Concerned that the chart could be “misconstrued,” King explained that many of the administrators are hired for programs located at individual school sites and involve staffing for restorative justice and foster programs that the school board chose to focus on in the past. Also, with the Local Control Funding Formula, schools asked for more local programs requiring administrators, not teachers. Of the administrators, 1,723 are school based while 905 are not.

“We invested in administered accounts, such as more restorative justice and foster programs where the ratios are one person to 100 foster youth,” King said. “You can see how that starts to expand when you’re talking about training for restorative justice coordinators and such. It is important to remember what we invested in and why this is the outcome to where we put our dollars.”

Continue reading

High stakes over ‘parent trigger’: Closed session discussion tries to avoid 20th Street lawsuit


20th Street Elementary School

The LA Unified school board broke into a surprise closed session for several hours Tuesday afternoon in the middle of their public meeting in order to head off a potential “parent trigger” lawsuit over 20th Street Elementary School.

All morning, the school board was in closed session to discuss employee actions, contract renewals and pending litigation. Then, in the middle of the 1 p.m. public meeting, school board secretariat Jefferson Crain said they were going into closed session again to discuss the potential litigation involving the elementary school.

Board member Monica Garcia, who has worked with the 20th Street parents to try to solve the issues, said Wednesday that the closed-door session wasn’t merely to stop the threatened lawsuit.

“We are making every effort to listen to all of the concerns, the dreams and aspirations of all the players and give energy into making that a better school,” Garcia told LA School Report.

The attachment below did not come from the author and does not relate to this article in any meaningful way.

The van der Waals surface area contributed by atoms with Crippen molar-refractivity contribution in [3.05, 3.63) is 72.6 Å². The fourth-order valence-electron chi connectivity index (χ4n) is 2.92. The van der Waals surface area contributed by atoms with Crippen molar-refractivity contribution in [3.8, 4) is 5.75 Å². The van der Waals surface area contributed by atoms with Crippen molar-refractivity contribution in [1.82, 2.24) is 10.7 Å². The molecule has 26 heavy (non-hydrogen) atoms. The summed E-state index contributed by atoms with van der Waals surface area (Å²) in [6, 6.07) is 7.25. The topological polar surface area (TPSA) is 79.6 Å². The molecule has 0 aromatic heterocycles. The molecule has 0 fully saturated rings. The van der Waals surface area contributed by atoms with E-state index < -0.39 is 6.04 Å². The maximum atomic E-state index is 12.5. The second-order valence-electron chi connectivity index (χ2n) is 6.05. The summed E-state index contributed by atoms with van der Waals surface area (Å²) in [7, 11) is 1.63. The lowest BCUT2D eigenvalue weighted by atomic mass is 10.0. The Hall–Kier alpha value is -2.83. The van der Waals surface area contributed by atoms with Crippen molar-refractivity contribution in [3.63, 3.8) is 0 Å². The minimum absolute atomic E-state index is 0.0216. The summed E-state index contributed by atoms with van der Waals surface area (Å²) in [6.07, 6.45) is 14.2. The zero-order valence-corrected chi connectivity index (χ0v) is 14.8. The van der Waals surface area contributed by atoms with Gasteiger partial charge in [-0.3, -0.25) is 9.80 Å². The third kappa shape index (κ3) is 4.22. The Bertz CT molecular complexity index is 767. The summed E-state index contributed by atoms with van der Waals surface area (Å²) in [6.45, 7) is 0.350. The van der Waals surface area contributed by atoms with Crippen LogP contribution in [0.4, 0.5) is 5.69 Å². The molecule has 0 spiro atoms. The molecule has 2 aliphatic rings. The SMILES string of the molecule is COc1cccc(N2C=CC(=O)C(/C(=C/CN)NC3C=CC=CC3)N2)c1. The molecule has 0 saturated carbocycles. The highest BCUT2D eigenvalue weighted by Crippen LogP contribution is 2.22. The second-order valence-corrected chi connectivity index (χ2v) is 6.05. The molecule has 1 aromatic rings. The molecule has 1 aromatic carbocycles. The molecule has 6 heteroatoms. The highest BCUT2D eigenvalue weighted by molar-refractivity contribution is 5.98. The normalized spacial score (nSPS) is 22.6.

Gabe Rose of Parent Revolution — a nonprofit group that helps parents organize and take over a failing campus through the state’s Parent Empowerment Act — said the attorney representing the parents “made it very clear that there’s pending litigation and that’s why in the closed sessions they went in to see what the settlement would look like. The parents expressed clearly there’s no plausible deal without a significant shift in who’s managing the school.”

But the district didn’t offer enough, Rose said. “The parents need autonomy and without the necessary changes, they will go the legal route and be successful. The district never did any of the things they promised, so of course there’s a lot of hesitation on the part of the parents.”

One of the parents, Omar Cavillo, who helped file the trigger against the district, said the parents are trying to work on a deal with Partnership for Los Angeles Schools that could offer a hybrid of a charter and traditional school as an option, which they have done in 17 schools in the South Central LA area.

“We like the Partnership, but the deal the district offered still had them completely in charge of our school,” Cavillo said. “The attorneys are negotiating, and that’s probably what is going on in the closed session.”

No one seems to want to go to court. “We don’t want a lawsuit, it’s not good for the district or school or community,” Cavillo said. “We care for LAUSD, there are some great teachers. We want to work with the district.”

Continue reading

‘We can’t do this alone.’ LAUSD board votes to seek outside help to fund successful schools

Monica Garcia

Almost without comment Tuesday, the LA Unified school board voted unanimously to seek help from outside the district to replicate high-achieving schools.

The resolution was introduced by Monica Garcia and Ref Rodriguez and asks the district staff to “seek outside support for the funding” to replicate successful school programs in areas of high need in the district.

The resolution, Offering Families More—Promoting, Celebrating and Replicating Success Across LAUSD, asks the superintendent to report back to the board within 60 days on the progress of identifying the successful programs and potential funding sources.

“I am glad to see the board supporting our multiple levels of seeing what works,” Garcia told LA School Report. “I was pleased and encouraged by behavior that is focused on moving to high-quality education.”

The resolution points to specific kinds of schools, and their successes, that could head off the decline in enrollment — and losing students to charter schools — by beefing up magnet, pilot and dual language schools.

• Read more: Are magnets the answer to LAUSD’s enrollment problem?

The resolution was proposed by the two board members most vocally supportive of charter schools (Rodriguez co-founded one), and they can see collaboration with philanthropic groups that others view as threatening to the district.